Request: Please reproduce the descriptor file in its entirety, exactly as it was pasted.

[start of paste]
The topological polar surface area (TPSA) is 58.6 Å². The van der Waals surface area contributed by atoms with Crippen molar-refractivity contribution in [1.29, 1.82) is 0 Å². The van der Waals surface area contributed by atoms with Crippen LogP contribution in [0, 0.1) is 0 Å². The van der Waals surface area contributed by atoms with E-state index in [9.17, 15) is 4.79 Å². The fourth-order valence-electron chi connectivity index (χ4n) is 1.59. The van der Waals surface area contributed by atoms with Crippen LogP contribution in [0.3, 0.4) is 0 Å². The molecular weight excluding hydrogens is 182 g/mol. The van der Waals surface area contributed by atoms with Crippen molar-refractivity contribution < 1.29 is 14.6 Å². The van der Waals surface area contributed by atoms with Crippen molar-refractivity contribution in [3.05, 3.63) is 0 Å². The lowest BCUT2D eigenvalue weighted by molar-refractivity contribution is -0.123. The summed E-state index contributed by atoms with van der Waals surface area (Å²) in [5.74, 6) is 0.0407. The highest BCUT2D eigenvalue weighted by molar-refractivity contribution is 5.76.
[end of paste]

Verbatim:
The topological polar surface area (TPSA) is 58.6 Å². The van der Waals surface area contributed by atoms with Crippen molar-refractivity contribution in [1.29, 1.82) is 0 Å². The van der Waals surface area contributed by atoms with Crippen LogP contribution in [0, 0.1) is 0 Å². The van der Waals surface area contributed by atoms with E-state index in [9.17, 15) is 4.79 Å². The fourth-order valence-electron chi connectivity index (χ4n) is 1.59. The van der Waals surface area contributed by atoms with Crippen LogP contribution in [0.3, 0.4) is 0 Å². The molecular weight excluding hydrogens is 182 g/mol. The van der Waals surface area contributed by atoms with Crippen molar-refractivity contribution < 1.29 is 14.6 Å². The van der Waals surface area contributed by atoms with Crippen molar-refractivity contribution in [3.05, 3.63) is 0 Å². The lowest BCUT2D eigenvalue weighted by molar-refractivity contribution is -0.123. The summed E-state index contributed by atoms with van der Waals surface area (Å²) in [5.74, 6) is 0.0407. The highest BCUT2D eigenvalue weighted by molar-refractivity contribution is 5.76.